The effects of climate change are uneven around the world and those regions in the Global South will be the most affected ones. However, it is also obvious that the impact varies among the population in all regions affected by climate change, in other words, some sectors of the population are inevitably more vulnerable than others. The film Parasite (2019) offers a beautiful glimpse of this disparity, presenting two contrasting families living in Seoul (South Korea). The heavy rainstorm is an important inflexion point in the film that affects the two main families very differently. On the one hand, the sudden rain is a minor problem for the Parks (the rich family) as it only interrupts their camping trip. Indeed, they are even grateful for the rain because it cleaned the pollution and led the way to a very nice day.
On the other hand, the rain has had terrible consequences for the Kim family (the poor family) since their basement apartment was completely flooded, many of their belongings ruined because of the water, and they had to find shelter in a gymnasium. This case illustrates how the same environmental event impacts populations with different resources so differently, indeed, the Kims have to flee their house while the Parks continue with their life as nothing happened. Let’s take the example of the Kim family and think of it in terms of climate displacement. Although the Kims would clearly prefer living somewhere else, they will have to go back to their basement apartment, which has been destroyed and will surely flood again with the next heavy rain. This raises the following question: what about those who want to leave a dangerous area, but are unable to do so?
WHAT IS THE PHENOMENON OF THE ‘TRAPPED POPULATIONS’?
The case of the Kims relates to the so-called ‘trapped populations’, that is, ‘those people who not only aspire but also need to move for their own protection but who nevertheless lack the ability. Although it is not the only factor, climate change can be significantly immobilizing, in which case these trapped populations are also known as ‘climate hostages’. The Foresight Report (2011) already mentioned this pinning reality, used the term ‘trapped’ and highlighted their double vulnerability, that is, that the poorest people tend to live in the most environmentally risky places. Pointing this reality out shows the problem of climate migration goes beyond people living in climate-vulnerable locations and fleeing their homes, indeed, it also involves those who despite having to live with all these negative conditions are unable to do anything about it. At the same time, this is a reminder that not all those who are affected by climate change or extreme environmental events decide to displace. Although it is not easy to calculate the number of people in this situation, the World Bank estimates that the figures could reach 140 million by 2050.
Despite the importance of the concept of ‘trapped populations’ to shed light on an otherwise hidden reality, it also masks the complexities of why some populations decide to remain due to its emphasis on the lack of economic resources. An argument solely based on money is not enough to understand the decision to either leave or stay, and it is important to take further non-material aspects into account.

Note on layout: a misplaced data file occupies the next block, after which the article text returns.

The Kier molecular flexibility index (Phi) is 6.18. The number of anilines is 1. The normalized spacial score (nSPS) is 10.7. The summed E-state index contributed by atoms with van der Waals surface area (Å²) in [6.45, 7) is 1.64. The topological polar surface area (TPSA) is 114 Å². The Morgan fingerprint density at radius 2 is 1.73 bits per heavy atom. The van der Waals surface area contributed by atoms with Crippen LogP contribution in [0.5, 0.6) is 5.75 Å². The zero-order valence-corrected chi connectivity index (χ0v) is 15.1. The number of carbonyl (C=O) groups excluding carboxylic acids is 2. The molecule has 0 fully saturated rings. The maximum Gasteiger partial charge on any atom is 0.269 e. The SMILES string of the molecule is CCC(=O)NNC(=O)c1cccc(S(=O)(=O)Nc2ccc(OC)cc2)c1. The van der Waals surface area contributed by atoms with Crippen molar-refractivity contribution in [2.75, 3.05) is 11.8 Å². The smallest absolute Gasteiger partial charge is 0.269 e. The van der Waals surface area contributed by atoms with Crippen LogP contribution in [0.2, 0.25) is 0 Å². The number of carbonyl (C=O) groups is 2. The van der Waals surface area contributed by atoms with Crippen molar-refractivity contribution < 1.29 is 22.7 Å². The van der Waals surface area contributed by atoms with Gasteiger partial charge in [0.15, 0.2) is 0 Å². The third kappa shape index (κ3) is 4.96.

WHO ARE THE ‘TRAPPED POPULATIONS’?
As mentioned above, these immobile populations tend to be those that are already particularly vulnerable. In spite of this type of statement that might oversimplify complex realities, it can be said those with lower levels of capital (financial, human, social) are less able to migrate. This means that ‘vulnerability to extreme environmental events is widely recognised to be inversely correlated with wealth, such that poorer people face a double risk: they are more vulnerable to disasters but less able to move away from them’. Therefore, in those cases where migration is an adaptation form to climate change or extreme environmental events, being trapped heightens situations of marginalization. A sadly well-known example of this is Hurricane Katrina in New Orleans (USA) in 2005, where around 80% of the city and surroundings were flooded and thousands of people were trapped. The order of leaving (or not leaving) the city clearly shows what was just mentioned. The first ones leaving, even before the hurricane arrived, were the ones with economic resources or those who had family or friends with whom they could stay. The ones staying were ‘largely the poor, African-American, elderly or residents without a private car’. Thus, it can be seen that the concept of ‘trapped populations’ overlaps with many other issues and inequalities.
As a final note, and in contrast to what happens with internally or internationally displaced profiles of migrants, ‘trapped populations’ do not face a lack of legal status, rather, it is a lack of options that requires a different public policy response. Therefore, both national and international policy regarding migration should acknowledge the different realities, also allowing resources to support those populations that need but cannot migrate.
Climate Researcher & Writer, Act for Displaced
Studied Social Anthropology at the University of the Basque Country, Aberdeen, and Edinburgh. Currently working on the inclusion of migrants in Southern Italy. Interested in current migration trends, particularly in irregular migration in the Mediterranean Sea.